November 2015





Advancing research on youth energy expenditure: Call for article submissions

Oct. 20, 2015, NCCOR

For approximately 25 years, researchers have used the adult Compendium of Physical Activities as a standardized system to code the energy expenditure, or Metabolic Equivalent of Task (MET) intensity, of adult physical activities. Until recently, those interested in studying youth often relied on the adult Compendium and adult MET values as a proxy for youth values. However, the resting metabolic rate and activity energy expenditure are different in youth than in adults and can vary significantly across ages as youth mature physically and improve motor skills. Therefore, an updated, comprehensive youth Compendium is needed to expand on this previous work.

The National Collaborative on Childhood Obesity Research invites investigators to contribute original research articles that will directly inform the further development of a Youth Compendium of Physical Activities. Articles will be published in a special, open-access supplemental issue of the Journal of Physical Activity and Health in 2016. The deadline for submissions is Dec. 21, 2015.

Investigators who have conducted research measuring the energy cost of physical activities in children aged 2 to 18 years are invited to submit a brief manuscript on topics that include, but are not limited to, the energy cost of:

  • Playground activities (including games like 4-corners, hopscotch, or free play)
  • Youth sports (e.g., soccer, basketball, baseball, kickball, dodgeball)
  • Outdoor activities (e.g., bicycling [not ergometer], scooter/skateboard riding)
  • School activities
  • Household activities

Compiling a comprehensive and standardized list of the measured energy cost of youth activities will provide significant value to the assessment of youth energy expenditure and contribute to the development of intervention strategies to improve youth health and reduce childhood obesity.

For further details, please visit:


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NCCOR seeks input on datasets to include in the Catalogue of Surveillance Systems

Nov. 9, 2015, NCCOR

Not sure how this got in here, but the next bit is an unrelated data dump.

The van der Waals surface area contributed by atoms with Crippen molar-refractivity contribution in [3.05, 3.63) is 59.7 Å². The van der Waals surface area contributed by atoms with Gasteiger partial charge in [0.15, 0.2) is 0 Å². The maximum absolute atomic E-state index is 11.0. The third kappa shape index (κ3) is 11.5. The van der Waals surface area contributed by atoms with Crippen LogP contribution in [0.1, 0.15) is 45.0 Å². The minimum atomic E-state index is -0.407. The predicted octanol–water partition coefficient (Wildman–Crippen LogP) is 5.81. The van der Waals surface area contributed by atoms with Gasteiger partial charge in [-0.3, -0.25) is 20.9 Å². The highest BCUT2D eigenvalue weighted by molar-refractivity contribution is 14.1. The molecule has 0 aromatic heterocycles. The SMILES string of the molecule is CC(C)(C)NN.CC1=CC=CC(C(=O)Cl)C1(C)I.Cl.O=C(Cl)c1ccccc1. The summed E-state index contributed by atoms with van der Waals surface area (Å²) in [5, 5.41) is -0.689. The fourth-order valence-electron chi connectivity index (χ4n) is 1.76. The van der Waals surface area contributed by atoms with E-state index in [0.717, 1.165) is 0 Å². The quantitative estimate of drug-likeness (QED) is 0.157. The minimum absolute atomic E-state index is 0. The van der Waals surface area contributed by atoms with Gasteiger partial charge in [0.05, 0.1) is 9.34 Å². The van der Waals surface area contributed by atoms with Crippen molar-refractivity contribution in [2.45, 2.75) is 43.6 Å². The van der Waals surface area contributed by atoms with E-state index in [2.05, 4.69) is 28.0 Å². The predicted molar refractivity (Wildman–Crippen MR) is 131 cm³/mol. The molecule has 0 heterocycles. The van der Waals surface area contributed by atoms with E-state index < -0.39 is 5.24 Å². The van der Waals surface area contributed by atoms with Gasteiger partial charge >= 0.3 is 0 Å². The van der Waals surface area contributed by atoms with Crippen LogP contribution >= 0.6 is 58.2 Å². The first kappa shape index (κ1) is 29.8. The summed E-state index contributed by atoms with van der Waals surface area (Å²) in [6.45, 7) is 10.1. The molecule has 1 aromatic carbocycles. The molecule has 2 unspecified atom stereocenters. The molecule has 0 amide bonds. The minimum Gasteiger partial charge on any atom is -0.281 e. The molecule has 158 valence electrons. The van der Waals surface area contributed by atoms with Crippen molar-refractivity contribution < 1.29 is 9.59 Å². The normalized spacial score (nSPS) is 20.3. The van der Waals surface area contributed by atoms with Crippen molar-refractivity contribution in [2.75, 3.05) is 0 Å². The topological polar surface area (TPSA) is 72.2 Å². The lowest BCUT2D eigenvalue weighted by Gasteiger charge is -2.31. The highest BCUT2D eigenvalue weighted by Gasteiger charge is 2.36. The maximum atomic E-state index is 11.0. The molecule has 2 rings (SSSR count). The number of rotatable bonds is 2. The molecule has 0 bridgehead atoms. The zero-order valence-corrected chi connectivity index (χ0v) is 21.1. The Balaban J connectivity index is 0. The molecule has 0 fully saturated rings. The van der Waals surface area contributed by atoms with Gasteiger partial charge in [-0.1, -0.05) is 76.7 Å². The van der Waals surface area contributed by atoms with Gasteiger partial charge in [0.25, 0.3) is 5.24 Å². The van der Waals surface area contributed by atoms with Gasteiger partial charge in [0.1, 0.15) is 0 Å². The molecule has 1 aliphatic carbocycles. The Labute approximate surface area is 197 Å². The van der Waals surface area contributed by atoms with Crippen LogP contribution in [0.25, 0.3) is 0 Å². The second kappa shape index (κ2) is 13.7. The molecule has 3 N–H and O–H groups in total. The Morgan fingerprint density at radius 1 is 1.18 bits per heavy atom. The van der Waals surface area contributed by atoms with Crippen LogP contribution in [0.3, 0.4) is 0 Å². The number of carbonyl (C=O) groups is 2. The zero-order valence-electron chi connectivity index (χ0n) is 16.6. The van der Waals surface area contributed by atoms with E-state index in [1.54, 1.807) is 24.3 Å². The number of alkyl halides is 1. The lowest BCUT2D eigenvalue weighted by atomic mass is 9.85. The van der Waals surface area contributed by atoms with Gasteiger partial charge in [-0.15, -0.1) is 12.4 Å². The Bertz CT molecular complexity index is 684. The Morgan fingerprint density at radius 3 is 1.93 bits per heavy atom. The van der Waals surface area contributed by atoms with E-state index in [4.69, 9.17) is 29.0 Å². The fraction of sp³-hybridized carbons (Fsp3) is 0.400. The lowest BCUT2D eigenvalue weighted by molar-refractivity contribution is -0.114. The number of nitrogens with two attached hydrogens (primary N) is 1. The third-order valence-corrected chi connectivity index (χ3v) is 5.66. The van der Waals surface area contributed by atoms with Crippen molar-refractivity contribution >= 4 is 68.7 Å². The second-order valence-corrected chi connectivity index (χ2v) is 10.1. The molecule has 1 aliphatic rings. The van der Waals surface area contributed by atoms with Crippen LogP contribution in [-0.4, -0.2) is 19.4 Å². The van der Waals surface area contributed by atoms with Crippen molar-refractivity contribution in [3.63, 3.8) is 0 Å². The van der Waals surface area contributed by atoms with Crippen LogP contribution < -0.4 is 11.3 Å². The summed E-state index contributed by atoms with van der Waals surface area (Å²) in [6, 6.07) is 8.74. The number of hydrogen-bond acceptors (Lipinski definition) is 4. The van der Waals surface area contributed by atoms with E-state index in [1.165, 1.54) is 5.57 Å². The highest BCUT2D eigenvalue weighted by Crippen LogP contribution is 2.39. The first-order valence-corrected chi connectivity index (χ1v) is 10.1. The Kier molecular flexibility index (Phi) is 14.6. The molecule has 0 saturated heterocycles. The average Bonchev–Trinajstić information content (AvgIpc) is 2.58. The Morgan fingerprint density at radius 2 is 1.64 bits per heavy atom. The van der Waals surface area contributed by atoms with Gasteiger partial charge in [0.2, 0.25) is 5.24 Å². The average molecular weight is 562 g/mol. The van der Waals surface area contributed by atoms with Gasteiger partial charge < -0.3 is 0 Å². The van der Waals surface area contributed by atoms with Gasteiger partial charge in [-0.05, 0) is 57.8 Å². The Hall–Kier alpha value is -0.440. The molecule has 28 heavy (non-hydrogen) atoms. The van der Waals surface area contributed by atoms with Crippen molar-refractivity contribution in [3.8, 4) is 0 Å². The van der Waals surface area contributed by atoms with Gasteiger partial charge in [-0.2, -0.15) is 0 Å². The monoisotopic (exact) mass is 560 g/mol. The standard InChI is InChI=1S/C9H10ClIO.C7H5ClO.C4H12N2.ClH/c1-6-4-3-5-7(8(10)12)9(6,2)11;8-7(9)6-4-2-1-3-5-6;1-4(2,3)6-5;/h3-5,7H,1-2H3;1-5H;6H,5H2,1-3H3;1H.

The National Collaborative on Childhood Obesity Research (NCCOR) is seeking recommendations for datasets to be considered for inclusion in its Catalogue of Surveillance Systems, a tool that provides one-stop access to more than 100 publicly available data sources relevant to childhood obesity research.

The Catalogue aims to increase efficiency, effectiveness, and innovation in obesity research by enabling researchers to:

  • Identify data resources related to childhood obesity
  • Compare attributes across systems
  • Link to other resources of interest

Datasets in the Catalogue include information on obesity-related health behaviors, outcomes, and determinants as well as policies and environmental factors.

To be included, surveillance systems must: be relevant to childhood obesity research; provide access to publicly available raw data gathered in the United States; and provide access to data that has been released in the past 10 years.

To submit your suggestions, please visit


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Publications & Tools

New report on health-related practices in U.S. secondary schools

The nation’s secondary schools have made substantial improvements in the foods and beverages offered, but little improvement in promoting physical activity. The findings were released in a comprehensive report by Bridging the Gap. The report examines secondary school policies and practices related to nutrition, physical activity, and obesity prevention among students in grades 8, 10, and 12.


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Preliminary data on Farm to School efforts show significant benefits

Farm to School Census data for school year 2013-2014 indicate strong farm to school programs can increase the number of students purchasing school breakfast and lunch, improve consumption of healthier foods at school, and reduce plate waste. Census data also indicate that schools purchased nearly $600 million worth of food locally in school year 2013-2014, a 55 percent increase over school year 2011-2012 when the first Farm to School Census was conducted.


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New tool examines health impacts of transportation systems

The recently developed Transportation and Health Tool enables practitioners to examine the health impacts of transportation systems. The tool was launched by the U.S. Centers for Disease Control and Prevention (CDC) and the U.S. Department of Transportation (DOT) in partnership with the American Public Health Association.


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Childhood Obesity Research & News

Study links sugar to conditions that lead to diabetes, heart disease in children

Oct. 27, 2015, The Wall Street Journal

By Betsy McKay and Mike Esterl

Researchers offered new evidence Tuesday linking sugar consumption with conditions that can lead to diabetes and heart disease in children, fueling the debate over the causes of health problems related to obesity.

The study was designed to isolate the effect of added sugar in particular, as opposed to calories.

Researchers from the University of California, San Francisco, and Touro University California took soda, pastries, sugary cereals and other foods and beverages sweetened with added sugar away from 43 Latino and African-American children and teens for nine days. They replaced those foods with pizza, baked potato chips, and other starchy processed foods.

The children were patients at a UCSF obesity clinic who had symptoms of metabolic syndrome, a cluster of conditions such as high cholesterol that can lead to diabetes. The change reduced sugar in their diets to 10% of overall calories from 28%, the researchers said.

Despite the short period of time and a diet still heavy on processed food, the researchers said they found striking results. The children’s cholesterol and other lipid levels improved, and their insulin levels dropped, they said.